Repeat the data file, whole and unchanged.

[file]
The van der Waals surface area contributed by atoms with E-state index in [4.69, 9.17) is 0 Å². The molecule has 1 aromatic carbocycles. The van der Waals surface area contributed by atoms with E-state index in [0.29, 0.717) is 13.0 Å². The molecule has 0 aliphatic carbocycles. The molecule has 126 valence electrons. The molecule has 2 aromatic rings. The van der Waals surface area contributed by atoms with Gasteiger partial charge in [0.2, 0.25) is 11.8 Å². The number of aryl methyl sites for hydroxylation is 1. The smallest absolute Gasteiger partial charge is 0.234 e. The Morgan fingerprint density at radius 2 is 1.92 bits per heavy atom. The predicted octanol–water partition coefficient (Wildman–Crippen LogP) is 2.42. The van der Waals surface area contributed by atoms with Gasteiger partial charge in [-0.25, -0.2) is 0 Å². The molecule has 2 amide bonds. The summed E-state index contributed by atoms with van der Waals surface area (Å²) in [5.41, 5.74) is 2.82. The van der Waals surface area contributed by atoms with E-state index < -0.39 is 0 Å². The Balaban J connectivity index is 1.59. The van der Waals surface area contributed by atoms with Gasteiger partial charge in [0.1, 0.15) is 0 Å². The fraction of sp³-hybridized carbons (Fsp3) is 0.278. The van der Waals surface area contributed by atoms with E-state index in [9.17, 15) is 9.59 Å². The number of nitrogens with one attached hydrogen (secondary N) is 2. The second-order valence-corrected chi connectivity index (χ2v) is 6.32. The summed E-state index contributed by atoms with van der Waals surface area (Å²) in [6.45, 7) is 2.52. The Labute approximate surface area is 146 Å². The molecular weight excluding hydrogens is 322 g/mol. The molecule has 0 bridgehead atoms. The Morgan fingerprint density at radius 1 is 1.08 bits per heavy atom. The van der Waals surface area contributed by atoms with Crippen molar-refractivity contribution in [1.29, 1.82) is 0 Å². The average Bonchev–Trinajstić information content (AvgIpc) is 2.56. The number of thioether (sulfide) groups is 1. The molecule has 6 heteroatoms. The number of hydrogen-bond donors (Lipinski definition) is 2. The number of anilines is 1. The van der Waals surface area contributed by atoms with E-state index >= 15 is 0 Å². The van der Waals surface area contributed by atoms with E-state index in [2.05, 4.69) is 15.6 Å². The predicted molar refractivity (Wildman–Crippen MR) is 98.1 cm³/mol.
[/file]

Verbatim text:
The van der Waals surface area contributed by atoms with E-state index in [4.69, 9.17) is 0 Å². The molecule has 1 aromatic carbocycles. The van der Waals surface area contributed by atoms with E-state index in [0.29, 0.717) is 13.0 Å². The molecule has 0 aliphatic carbocycles. The molecule has 126 valence electrons. The molecule has 2 aromatic rings. The van der Waals surface area contributed by atoms with Gasteiger partial charge in [0.2, 0.25) is 11.8 Å². The number of aryl methyl sites for hydroxylation is 1. The smallest absolute Gasteiger partial charge is 0.234 e. The Morgan fingerprint density at radius 2 is 1.92 bits per heavy atom. The predicted octanol–water partition coefficient (Wildman–Crippen LogP) is 2.42. The van der Waals surface area contributed by atoms with Gasteiger partial charge in [-0.25, -0.2) is 0 Å². The molecule has 2 amide bonds. The summed E-state index contributed by atoms with van der Waals surface area (Å²) in [5.41, 5.74) is 2.82. The van der Waals surface area contributed by atoms with E-state index < -0.39 is 0 Å². The Balaban J connectivity index is 1.59. The van der Waals surface area contributed by atoms with Gasteiger partial charge in [0.1, 0.15) is 0 Å². The fraction of sp³-hybridized carbons (Fsp3) is 0.278. The van der Waals surface area contributed by atoms with E-state index in [9.17, 15) is 9.59 Å². The number of nitrogens with one attached hydrogen (secondary N) is 2. The second-order valence-corrected chi connectivity index (χ2v) is 6.32. The summed E-state index contributed by atoms with van der Waals surface area (Å²) in [6.45, 7) is 2.52. The Labute approximate surface area is 146 Å². The molecular weight excluding hydrogens is 322 g/mol. The molecule has 0 bridgehead atoms. The Morgan fingerprint density at radius 1 is 1.08 bits per heavy atom. The van der Waals surface area contributed by atoms with Crippen molar-refractivity contribution in [1.29, 1.82) is 0 Å². The average Bonchev–Trinajstić information content (AvgIpc) is 2.56. The number of thioether (sulfide) groups is 1. The molecule has 6 heteroatoms. The number of hydrogen-bond donors (Lipinski definition) is 2. The number of anilines is 1. The van der Waals surface area contributed by atoms with E-state index >= 15 is 0 Å². The van der Waals surface area contributed by atoms with E-state index in [2.05, 4.69) is 15.6 Å². The predicted molar refractivity (Wildman–Crippen MR) is 98.1 cm³/mol.